established technology. The truncation error may
be estimated via the value of residual
engendered by the action of a differential
operator on some extrapolation of the numerical
solution. The adjoint approach allows accounting
for the impact of truncation error on a target
functional by summation over the entire
calculation domain.

Numerical tests demonstrate the efficiency of
this approach for smooth enough physical fields
(heat conduction equation and Parabolized
Navier-Stokes (PNS)). The impact of solution
smoothness on the error estimation is found to
be significant. However, the extension of this
approach to discontinuous field is also
feasible. We can handle the error of
discontinuous solution (Euler equations) using
the solution for viscous flow (PNS) as a
reference. The influence of viscous terms may be
accounted for using adjoint parameters. Results
of numerical tests demonstrate applicability of
this approach.

For error estimates we use numerical results
that are significantly less smooth then the
computed physical field. For non-monotonic
finite-difference schemes error bounds may be
too large. Thus, the applicability of method
considered above is restricted to numerical
schemes which do not exhibit nonphysical
oscillations. Finally applicability of the
approach to POD model reduction with dual
weighted residuals will be briefly addressed and
an implementation in adaptive mesh ocean
modelling.

Leila De Floriani, Department of Computer
Science, University of Maryland

Modeling Non-Manifold Multi-dimensional Shapes

We address the problem of representing and manipulating non-manifold multi-dimensional shapes described by simplicial complexes. Simplicial complexes are widely-used shape representations in a variety of applications, including computer graphics, solid modeling, terrain modeling, visualization of scalar and vector fields, finite element analysis. The major driving application for our work has been modeling finite element meshes generated from CAD models through an idealization process. In this talk, we present different representations for non-manifold shapes, described by simplicial complexes, that we have developed in our work.
We analyze and compare
such representations, based on their expressive power, on their storage requirements, and on their effectiveness in supporting navigation and update operations. We first discuss two compact and scalable representations specific for two- and three-dimensional simplicial complexes embedded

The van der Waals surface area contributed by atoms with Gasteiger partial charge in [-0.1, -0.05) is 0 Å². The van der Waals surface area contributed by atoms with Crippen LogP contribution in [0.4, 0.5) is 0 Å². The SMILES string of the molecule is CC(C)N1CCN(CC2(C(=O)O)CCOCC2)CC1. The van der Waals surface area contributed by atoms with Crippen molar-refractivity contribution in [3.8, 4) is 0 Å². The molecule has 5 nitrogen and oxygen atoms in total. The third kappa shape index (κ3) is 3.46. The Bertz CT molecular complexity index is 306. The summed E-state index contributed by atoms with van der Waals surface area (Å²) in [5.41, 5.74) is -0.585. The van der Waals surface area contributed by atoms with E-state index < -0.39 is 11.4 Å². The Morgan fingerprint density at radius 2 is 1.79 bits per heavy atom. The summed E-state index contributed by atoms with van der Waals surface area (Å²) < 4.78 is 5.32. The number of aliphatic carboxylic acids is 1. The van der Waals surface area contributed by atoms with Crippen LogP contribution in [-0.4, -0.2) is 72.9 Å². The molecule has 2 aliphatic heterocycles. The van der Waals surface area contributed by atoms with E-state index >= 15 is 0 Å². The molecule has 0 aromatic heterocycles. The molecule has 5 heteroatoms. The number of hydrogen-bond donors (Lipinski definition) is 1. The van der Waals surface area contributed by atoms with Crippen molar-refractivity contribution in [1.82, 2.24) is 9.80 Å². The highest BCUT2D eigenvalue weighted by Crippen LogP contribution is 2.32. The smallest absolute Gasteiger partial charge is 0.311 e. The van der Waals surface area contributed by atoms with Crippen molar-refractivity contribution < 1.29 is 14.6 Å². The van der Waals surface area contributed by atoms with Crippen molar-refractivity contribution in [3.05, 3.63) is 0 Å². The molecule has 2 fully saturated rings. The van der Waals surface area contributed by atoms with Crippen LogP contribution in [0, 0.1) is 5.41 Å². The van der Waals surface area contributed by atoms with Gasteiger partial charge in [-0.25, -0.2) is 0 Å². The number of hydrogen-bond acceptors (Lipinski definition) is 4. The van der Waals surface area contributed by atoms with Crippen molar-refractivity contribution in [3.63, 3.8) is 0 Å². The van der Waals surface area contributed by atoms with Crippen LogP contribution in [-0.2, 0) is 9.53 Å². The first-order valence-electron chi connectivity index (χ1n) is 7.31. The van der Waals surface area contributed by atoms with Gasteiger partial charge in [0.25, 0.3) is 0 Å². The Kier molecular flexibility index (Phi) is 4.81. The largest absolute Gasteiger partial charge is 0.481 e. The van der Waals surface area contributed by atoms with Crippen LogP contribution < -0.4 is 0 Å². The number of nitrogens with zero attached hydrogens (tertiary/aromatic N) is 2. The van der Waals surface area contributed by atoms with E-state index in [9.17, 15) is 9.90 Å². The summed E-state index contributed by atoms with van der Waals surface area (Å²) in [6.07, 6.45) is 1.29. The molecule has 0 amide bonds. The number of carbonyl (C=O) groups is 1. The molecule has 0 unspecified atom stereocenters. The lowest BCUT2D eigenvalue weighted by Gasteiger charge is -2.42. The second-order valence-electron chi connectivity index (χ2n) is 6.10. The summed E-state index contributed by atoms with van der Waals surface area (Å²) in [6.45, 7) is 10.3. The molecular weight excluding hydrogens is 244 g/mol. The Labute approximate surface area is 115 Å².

in the 3D Euclidean space, and a dimension-independent representation for simplicial complexes in arbitrary dimensions. We then present an approach to modeling non-manifold multi-dimensional shapes based on a unique decomposition of a shape into nearly manifold components. This decomposition is not only an effective model for developing compact and dimension-independent data structures for non-manifold multi-dimensional shapes, but it also provides a suitable tool for performing geometric reasoning on such shapes.

Doron Levy, Department of Mathematics at Stanford University

Post-Transplantation Dynamics of the Immune Response to Chronic Myelogenous Leukemia

We model the immune dynamics between T cells and cancer cells
in leukemia patients after bone marrow transplants.
Our approach incorporates time delays and accounts for the
progression of cells through different modes of behavior.
We explore possible mechanisms behind a successful cure, whether mediated
by a blood-restricted immune response or a cancer-specific
graft-versus-leukemia effect.
Characteristic features of this model include sustained proliferation of T cells
after initial stimulation, saturated T cell proliferation rate, and the possible
elimination of cancer cells, independent of fixed-point stability.
In addition, we use numerical simulations to examine the effects of varying
initial cell concentrations on the likelihood of a successful transplant.
Among the observed trends, we note that higher initial concentrations of
donor-derived, anti-host T cells slightly favor the chance of success,
while higher initial concentrations of general host blood cells more
significantly favor the chance of success. These observations lead to the
hypothesis that anti-host T cells benefit from stimulation by general
host blood cells, which induce them to proliferate to sufficient levels to
eliminate cancer. This is a joint work with R. DeConde, P. Kim, and P. Lee.

Prof. Sergiu Klainerman, Princeton University, Department of Mathematics

A Break-down criterion for the Einstein equations

I will present some recent work in collaboration with Igor Rodnianski
concerning a breakdown criterion in General Relativity. An
essential ingredient of the work is to get a lower bound on the radius of
injectivity of null hypersurfaces which are boundaries of future or past sets
of
points in Ricci flat Lorentzian metrics, This is used in conjunction with
a Kirchoff-Sobolev type formula in Lorentzian geometry.